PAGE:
An interesting trend was buried toward the end of the Mortgage Bankers Association fourth quarter origination report.

The volume of GSE deals dropped 15 percent from the third quarter to the fourth quarter of 2009, according to the MBA. Yet, overall multifamily originations were up 4 percent in that time-span.

So, where is that nearly 20 percent gap coming from?

The buzz is that life insurance companies, commercial banks and even conduit lenders began to re-engage the multifamily market in the fourth quarter, providing some healthy competition to the government-sponsored enterprises (GSEs).

All-in rates from life insurance companies have closed the gap with the GSEs, and are now in the mid- to high-5 percent range for 10-year deals, down from the mid-6 percent range last October. Some of today’s active life insurance companies include Cornerstone, Northwestern Mutual, Guardian, Cigna, Prudential and Aetna.

But the main difference is in the leverage levels these lenders are willing to provide, compared to the GSEs. Life insurance companies are historically very conservative, cherry-picking only the strongest assets and borrowers, and typically favoring lower leverage deals.

“A life company might do a 65 percent loan at 5.5 percent, where Fannie would do a 75 percent loan in the mid- to high-5 percent range, so you still have a funding gap there,” says Amos Smith, senior vice president at Irvine, Calif.-based Johnson Capital. “But the spreads are getting closer together.”

Conduit lenders have also begun to re-emerge, though their cost of capital is still higher than life companies, banks and GSEs. Firms such as Goldman Sachs, JPMorgan, Bank of America, Deutsche Bank, RBS, and Bridger Commercial Funding are out there looking for deals, but mainly aren’t interested in smaller loans.

“Conduit lenders are looking for larger loans right now, there are very few that are willing to look at something below $10 million,” says Ryan Chapman, vice president for Johnson Capital. “Right now, they’re focusing on transactions that will enable them to quickly fill up a pool.”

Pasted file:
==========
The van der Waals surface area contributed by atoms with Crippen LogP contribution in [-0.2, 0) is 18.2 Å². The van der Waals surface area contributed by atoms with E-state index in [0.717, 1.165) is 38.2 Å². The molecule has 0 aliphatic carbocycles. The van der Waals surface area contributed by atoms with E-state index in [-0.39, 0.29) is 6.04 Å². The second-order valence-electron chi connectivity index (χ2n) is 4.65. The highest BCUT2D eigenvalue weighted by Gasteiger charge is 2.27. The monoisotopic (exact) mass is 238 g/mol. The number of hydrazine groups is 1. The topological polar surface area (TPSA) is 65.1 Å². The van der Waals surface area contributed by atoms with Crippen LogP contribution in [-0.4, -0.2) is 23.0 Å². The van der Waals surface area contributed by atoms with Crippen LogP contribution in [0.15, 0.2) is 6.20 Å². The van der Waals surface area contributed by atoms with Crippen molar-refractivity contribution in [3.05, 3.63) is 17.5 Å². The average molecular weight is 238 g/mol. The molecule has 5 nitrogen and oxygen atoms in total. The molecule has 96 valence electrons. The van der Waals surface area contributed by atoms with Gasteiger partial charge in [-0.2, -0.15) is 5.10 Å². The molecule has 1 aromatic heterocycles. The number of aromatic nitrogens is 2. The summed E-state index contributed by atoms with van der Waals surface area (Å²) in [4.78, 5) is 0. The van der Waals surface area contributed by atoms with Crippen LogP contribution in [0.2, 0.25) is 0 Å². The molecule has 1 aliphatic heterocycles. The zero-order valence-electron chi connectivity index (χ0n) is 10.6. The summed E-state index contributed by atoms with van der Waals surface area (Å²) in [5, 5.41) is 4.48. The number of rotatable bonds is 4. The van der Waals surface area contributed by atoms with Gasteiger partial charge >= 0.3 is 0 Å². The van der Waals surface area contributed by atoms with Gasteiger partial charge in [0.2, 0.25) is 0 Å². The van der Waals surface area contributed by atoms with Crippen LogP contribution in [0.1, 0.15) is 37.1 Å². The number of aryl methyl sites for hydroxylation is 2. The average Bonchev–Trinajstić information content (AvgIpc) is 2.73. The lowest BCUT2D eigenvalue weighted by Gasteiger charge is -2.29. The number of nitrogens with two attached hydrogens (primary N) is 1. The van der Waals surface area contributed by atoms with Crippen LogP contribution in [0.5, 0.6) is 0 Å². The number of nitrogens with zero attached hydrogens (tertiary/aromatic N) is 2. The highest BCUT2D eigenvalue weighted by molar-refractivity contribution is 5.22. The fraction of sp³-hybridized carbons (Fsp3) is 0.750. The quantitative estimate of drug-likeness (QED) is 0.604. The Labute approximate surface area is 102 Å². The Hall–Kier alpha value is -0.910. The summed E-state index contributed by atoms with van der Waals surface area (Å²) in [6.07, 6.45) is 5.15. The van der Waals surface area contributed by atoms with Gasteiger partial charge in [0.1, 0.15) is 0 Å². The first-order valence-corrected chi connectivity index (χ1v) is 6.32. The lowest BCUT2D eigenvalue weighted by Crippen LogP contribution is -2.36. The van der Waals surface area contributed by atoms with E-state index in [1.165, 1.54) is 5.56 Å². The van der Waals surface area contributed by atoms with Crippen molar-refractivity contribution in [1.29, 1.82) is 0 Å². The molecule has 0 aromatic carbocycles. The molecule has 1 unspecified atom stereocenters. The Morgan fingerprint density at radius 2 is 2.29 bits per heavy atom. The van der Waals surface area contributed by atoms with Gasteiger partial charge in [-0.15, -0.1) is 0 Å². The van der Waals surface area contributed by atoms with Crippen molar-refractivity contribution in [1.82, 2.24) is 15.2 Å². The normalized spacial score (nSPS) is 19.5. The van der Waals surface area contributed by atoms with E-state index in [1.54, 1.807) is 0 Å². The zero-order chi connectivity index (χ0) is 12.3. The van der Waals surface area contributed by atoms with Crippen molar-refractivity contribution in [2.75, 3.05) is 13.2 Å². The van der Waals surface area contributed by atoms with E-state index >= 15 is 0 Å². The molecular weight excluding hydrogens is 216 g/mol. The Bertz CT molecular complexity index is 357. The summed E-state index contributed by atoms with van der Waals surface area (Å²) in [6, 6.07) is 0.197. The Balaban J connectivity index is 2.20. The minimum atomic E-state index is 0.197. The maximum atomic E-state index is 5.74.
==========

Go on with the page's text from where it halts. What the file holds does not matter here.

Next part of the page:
Some conduit lenders are offering 10-year loans in the high-6 percent range today. While these rates are still too high to compete with the GSEs, they are a huge improvement from a year ago today. But like life insurance companies, conduits are being conservative, not willing to go much beyond 65 percent. Given the lower leverage levels, the conduits are trying to entice borrowers by lowering the price.

“Everyone who’s buying the paper is still really conservative on the risk scale, so we’re not seeing people getting aggressive on the terms yet,” says Gary Mozer, managing director of Los Angeles-based George Smith Partners. “They’re going to be really careful on the underwriting, and as a result, we’re seeing a lot more competitive pricing.”

Commercial banks are also becoming more active in the multifamily industry again. While construction lending remains stalled, banks are offering very competitive shorter-term loans. “The healthy banks are very anxious to make term loans today,” says Smith. “There is potential for them to make 5- and sometimes even 10-year loans, and they are potentially able to loan even slightly higher than the agencies to good borrowers.”

The 5-year term is an appealing avenue for commercial banks. The GSEs have by and large steered their borrowers to 10-year terms, in part by pricing shorter-term loans much higher. But many banks will offer 5-year loans well inside of GSE pricing, though recourse is required in most cases.

Another capital segment that has grown more active of late are mortgage REITs, such as Starwood Capital Group, Colony Capital and Ladder Capital. These institutional lenders are targeting yields in the low- to mid-teens. “They’re sometimes playing in the mezz space to get those yields, and in other cases they’re willing to make whole loans and sell off the senior piece,” says Chapman.

Taken separately, none of these capital sources will likely cause Fannie Mae or Freddie Mac to lose any sleep. The GSEs are expected to again be the dominant force in the multifamily industry this year. But taken together, the re-emergence of these capital sources gives borrowers more choices, and ultimately speaks to an emerging groundswell of industry confidence that the worst is behind us—or at the least, that the economy won’t get much worse.